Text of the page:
No one has ever sacrificed more than Jesus Christ, Himself.  He left the glory of Heaven to live here, on earth.  He entered into a human body.  And He allowed those He came to save to put Him on a cross, and crucify Him.  He did all of that so that our sins could be forgiven.  When someone gives so much that it hurts…that is sacrificial giving

And Jesus is not the only one in the Bible who teaches us about sacrificial giving.  This week, we’re going to look at some of the early Christians, who were taught by the apostles about being Christ-like.  We’re especially going to focus on the Macedonian church, and the costly gifts they sent to back to the Christians in the church in Jerusalem.

But before we dig into our Scripture passage for today, let’s take a few minutes to learn today’s memory verse.

Memory verse:  (Have the children repeat this verse with you several times, until they are able to say it themselves.  And encourage them to repeat it to others several times during the week, so that it’ll have a place in their hearts.)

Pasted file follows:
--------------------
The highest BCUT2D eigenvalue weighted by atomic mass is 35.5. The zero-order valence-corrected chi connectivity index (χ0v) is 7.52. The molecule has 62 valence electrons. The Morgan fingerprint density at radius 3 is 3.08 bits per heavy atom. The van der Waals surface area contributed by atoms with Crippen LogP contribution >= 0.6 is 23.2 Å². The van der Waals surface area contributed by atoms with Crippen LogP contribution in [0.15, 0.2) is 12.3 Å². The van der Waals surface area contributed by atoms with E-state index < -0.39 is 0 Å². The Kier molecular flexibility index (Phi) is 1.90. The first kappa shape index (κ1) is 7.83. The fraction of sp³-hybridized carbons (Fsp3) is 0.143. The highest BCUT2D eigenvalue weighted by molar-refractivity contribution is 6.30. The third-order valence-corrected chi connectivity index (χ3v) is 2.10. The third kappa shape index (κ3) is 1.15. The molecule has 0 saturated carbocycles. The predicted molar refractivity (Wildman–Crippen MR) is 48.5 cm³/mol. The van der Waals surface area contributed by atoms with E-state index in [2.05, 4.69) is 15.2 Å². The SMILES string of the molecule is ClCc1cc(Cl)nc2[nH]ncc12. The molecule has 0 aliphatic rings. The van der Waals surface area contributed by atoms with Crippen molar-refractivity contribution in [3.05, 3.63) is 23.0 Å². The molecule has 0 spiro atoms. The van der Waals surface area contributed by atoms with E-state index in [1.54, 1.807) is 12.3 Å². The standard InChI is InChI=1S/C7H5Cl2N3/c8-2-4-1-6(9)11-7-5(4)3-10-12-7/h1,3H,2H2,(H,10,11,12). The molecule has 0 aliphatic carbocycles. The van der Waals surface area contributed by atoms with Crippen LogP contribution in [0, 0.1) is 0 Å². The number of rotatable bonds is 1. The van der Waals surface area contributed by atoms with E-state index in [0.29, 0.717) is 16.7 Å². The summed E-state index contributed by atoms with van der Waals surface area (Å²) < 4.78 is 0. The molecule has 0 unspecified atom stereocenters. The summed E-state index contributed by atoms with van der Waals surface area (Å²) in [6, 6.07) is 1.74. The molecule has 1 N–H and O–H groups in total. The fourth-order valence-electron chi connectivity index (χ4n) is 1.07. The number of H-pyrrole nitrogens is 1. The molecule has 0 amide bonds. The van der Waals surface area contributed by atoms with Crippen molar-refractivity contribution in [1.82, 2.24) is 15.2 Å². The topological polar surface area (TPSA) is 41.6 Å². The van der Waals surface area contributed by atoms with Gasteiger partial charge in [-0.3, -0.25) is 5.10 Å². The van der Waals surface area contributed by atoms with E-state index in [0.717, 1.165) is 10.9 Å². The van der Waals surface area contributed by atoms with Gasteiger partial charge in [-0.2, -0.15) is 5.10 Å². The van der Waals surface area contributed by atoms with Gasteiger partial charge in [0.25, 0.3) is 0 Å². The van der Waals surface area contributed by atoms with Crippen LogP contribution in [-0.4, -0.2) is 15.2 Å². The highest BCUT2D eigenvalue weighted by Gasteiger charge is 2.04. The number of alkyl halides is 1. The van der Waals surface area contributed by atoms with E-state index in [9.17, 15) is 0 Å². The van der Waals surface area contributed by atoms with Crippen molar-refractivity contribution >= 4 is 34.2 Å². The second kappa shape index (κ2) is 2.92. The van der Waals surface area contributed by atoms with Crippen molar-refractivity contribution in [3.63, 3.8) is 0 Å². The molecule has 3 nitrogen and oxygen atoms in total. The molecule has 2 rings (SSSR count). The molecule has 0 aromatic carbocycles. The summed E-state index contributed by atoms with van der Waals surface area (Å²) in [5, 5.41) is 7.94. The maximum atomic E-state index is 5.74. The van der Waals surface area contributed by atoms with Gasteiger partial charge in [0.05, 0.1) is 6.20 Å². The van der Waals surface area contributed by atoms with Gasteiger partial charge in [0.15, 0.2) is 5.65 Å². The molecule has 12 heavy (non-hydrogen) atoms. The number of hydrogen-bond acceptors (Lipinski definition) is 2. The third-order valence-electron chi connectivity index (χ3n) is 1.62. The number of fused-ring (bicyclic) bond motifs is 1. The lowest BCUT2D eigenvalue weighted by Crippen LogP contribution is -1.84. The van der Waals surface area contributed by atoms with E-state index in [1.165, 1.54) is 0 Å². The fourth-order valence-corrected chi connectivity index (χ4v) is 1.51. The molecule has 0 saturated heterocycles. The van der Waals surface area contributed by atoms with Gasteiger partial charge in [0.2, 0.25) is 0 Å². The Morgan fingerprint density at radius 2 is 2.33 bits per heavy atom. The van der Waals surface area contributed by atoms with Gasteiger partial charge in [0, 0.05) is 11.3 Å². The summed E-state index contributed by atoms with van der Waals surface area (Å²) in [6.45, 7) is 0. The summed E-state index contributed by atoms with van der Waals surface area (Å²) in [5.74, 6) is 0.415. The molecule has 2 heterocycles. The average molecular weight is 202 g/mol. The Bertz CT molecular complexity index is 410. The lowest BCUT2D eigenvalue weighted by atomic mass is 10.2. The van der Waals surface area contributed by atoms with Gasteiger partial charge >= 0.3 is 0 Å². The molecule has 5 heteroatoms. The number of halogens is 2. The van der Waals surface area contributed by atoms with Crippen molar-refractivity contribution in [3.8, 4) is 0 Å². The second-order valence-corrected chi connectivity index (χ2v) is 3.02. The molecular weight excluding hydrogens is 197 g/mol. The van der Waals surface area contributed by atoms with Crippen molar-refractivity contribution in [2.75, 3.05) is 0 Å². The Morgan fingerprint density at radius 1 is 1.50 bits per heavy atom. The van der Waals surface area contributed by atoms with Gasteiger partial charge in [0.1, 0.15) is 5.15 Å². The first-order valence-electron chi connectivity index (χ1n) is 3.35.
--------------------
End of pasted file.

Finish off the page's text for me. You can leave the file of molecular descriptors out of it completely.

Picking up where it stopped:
“For ye know the grace of our Lord Jesus Christ, that, though he was rich, yet for your sakes he became poor, that ye through his poverty might be rich.”  2 Corinthians 8:9

Opening prayer:  Lord, thank You for each student who’s here, today.  And thank You for Your Holy Bible, where we can read about people who are good examples for us to learn from.  Please open our eyes, and ears, and hearts now to see what it means to give what we have back to you…even if it hurts.  Remind us that you are always good, and long to bless us.  And that when we give to meet the needs of others, we are really giving to You!   Amen.